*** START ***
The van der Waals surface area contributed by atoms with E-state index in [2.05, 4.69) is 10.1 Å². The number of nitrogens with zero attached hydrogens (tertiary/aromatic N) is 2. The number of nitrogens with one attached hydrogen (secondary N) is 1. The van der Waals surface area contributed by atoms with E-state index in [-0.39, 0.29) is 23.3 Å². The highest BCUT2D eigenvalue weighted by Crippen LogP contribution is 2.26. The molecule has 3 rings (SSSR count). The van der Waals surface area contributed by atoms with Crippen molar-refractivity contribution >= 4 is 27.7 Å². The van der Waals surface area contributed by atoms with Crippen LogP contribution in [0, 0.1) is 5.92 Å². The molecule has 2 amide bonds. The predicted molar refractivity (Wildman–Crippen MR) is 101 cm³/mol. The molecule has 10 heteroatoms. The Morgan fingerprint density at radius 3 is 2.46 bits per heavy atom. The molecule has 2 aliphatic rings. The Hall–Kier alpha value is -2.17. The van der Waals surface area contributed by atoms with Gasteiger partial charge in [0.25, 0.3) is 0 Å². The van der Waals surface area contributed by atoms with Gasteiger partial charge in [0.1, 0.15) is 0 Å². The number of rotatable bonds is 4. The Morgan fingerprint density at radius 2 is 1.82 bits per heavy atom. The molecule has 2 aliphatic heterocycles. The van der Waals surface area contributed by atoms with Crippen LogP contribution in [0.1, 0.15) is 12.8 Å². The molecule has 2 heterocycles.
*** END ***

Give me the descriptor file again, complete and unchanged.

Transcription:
The van der Waals surface area contributed by atoms with E-state index in [2.05, 4.69) is 10.1 Å². The number of nitrogens with zero attached hydrogens (tertiary/aromatic N) is 2. The number of nitrogens with one attached hydrogen (secondary N) is 1. The van der Waals surface area contributed by atoms with E-state index in [-0.39, 0.29) is 23.3 Å². The highest BCUT2D eigenvalue weighted by Crippen LogP contribution is 2.26. The molecule has 3 rings (SSSR count). The van der Waals surface area contributed by atoms with Crippen molar-refractivity contribution >= 4 is 27.7 Å². The van der Waals surface area contributed by atoms with Crippen LogP contribution in [0, 0.1) is 5.92 Å². The molecule has 2 amide bonds. The predicted molar refractivity (Wildman–Crippen MR) is 101 cm³/mol. The molecule has 10 heteroatoms. The Morgan fingerprint density at radius 3 is 2.46 bits per heavy atom. The molecule has 2 aliphatic rings. The Hall–Kier alpha value is -2.17. The van der Waals surface area contributed by atoms with Gasteiger partial charge in [0.25, 0.3) is 0 Å². The van der Waals surface area contributed by atoms with Gasteiger partial charge in [0.1, 0.15) is 0 Å². The number of rotatable bonds is 4. The Morgan fingerprint density at radius 2 is 1.82 bits per heavy atom. The molecule has 2 aliphatic heterocycles. The van der Waals surface area contributed by atoms with Crippen LogP contribution in [0.1, 0.15) is 12.8 Å². The molecule has 2 heterocycles.